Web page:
PO: Okay, you knew it was coming? What makes a fantasy “epic?” And of all the subgenres (which, I know, can be a tiresome topic), is there one that you like best for describing your fiction?
RB: A fantasy or any story is “epic” when something that matters on a large scale happens in the story. A tea-cozy mystery is not epic. A man who discovers a plot to poison a water supply and prevents it can be epic. A fantasy about three wishes granted to a silly woman is not going to be as epic as the old hermit getting the same three wishes and deciding that she will bring peace to the world. That isn’t to say that I prefer epic to cozy. Sometimes cozy speaks to us more intimately and that story may stay with us a lot longer. My favorite books are the ones in which the protagonist may participate in great events that also impact the little lives very strongly. It’s why I love The Hobbit and The Lord of the Rings so much. The chapters at the end are just as significant as the moment in which the Ring is tossed.
PO: How do you think about the blend/balance of what is entirely strange vs. what is familiar in your work?
RB: When we blend the strange into a story, the familiar is what invites the reader in and makes it real to him or her. It’s exactly what Stephen King does so well. You know the car, the cereal on the table and the cartoon on the tv in the story. Then out of the closet comes the Bogey-man, and he’s stepping right into your own real world. It’s brilliant.
PO: Taking a bit of a detour here, tell us a little about your experience with going to conventions.
RB: I think I see cons a bit differently from other writers. I didn’t know they existed until I was 30 and had my first book published. I attended a little Moscon then, followed by Norwescon, and loved both. But I was a parent of small children as well as a writer, and my husband’s career as a commercial fisherman meant that I often functioned as a single parent, but one in a committed relationship. So over the next decade, when I attended cons, I brought my kids. Which meant that the panels I went to were the ones they were interested in, and if I was on a panel, I might have a four year old behind the panel table sitting on the floor reading a comic or coloring. I couldn’t go to the bars where the cool anthologies were being pitched, or stay late for the room parties. (Couldn’t afford a hotel room, and if I had, I wouldn’t have left my kids alone in one.) So the conventions were not a networking opportunity for me at all. Instead, I went to cons to have a good time, then went home and went back into my writing closet and wrote all alone. I think I can say with certainty that the lack of networking was a contributing factor in why I stayed a midlist writer for so long. But I was happy, I was doing what I wanted, writing the stories I wanted to tell, and I got to be home most days when the kids got home from school.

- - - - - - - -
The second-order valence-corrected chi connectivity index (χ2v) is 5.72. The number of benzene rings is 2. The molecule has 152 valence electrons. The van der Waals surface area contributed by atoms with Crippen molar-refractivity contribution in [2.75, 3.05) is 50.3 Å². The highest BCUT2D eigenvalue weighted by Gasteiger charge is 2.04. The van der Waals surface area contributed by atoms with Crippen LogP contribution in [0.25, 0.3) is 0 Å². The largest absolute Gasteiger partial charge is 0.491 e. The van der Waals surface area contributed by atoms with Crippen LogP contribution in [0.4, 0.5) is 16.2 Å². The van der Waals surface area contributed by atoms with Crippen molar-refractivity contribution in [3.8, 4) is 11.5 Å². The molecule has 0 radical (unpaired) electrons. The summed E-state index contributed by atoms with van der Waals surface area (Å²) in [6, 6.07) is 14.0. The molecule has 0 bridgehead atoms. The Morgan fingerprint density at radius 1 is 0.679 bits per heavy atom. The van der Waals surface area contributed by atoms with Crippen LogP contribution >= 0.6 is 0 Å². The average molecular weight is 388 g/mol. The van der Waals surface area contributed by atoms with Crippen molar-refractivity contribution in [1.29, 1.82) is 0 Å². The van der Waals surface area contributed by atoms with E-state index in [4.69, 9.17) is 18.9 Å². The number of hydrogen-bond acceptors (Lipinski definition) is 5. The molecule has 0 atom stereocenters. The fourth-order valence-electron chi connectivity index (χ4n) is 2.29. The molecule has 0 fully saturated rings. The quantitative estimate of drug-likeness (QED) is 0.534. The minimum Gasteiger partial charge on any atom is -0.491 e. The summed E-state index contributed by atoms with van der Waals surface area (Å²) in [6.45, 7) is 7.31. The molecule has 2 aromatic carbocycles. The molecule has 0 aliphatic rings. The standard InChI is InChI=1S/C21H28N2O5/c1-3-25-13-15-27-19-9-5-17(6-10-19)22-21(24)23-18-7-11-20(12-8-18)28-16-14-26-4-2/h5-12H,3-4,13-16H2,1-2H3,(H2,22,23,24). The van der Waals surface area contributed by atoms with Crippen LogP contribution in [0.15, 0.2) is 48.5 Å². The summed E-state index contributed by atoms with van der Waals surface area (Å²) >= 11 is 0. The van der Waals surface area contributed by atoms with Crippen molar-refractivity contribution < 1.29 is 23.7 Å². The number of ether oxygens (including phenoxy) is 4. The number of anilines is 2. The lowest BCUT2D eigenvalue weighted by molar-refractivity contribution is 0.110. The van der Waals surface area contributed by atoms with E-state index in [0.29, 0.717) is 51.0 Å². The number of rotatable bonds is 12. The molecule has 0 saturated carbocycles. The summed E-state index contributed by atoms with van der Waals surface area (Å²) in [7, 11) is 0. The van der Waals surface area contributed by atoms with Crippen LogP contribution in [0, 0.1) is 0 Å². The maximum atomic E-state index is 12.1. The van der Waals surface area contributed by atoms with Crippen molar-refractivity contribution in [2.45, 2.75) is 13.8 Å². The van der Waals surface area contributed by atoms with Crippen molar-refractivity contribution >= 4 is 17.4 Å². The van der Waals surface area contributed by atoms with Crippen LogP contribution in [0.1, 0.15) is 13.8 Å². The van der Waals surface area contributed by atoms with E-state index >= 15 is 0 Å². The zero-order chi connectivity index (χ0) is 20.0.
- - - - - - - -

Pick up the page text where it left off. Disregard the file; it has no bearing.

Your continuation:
Nowadays, Robin Hobb does get invited to conventions, often as a guest or even a guest of honor, and that’s very nice. I enjoy going to them in much the same way I used to. I still can’t do the room parties, but now it has more to do with not being able to take the noise level than with having kids with me.
PO: I had an interesting exchange recently with Lev Grossman on: What does fantasy do particularly well? So, let me ask you the same. Some feel it’s a good playground for safely exploring topics that are quite polarizing in our own world. Would love your thoughts.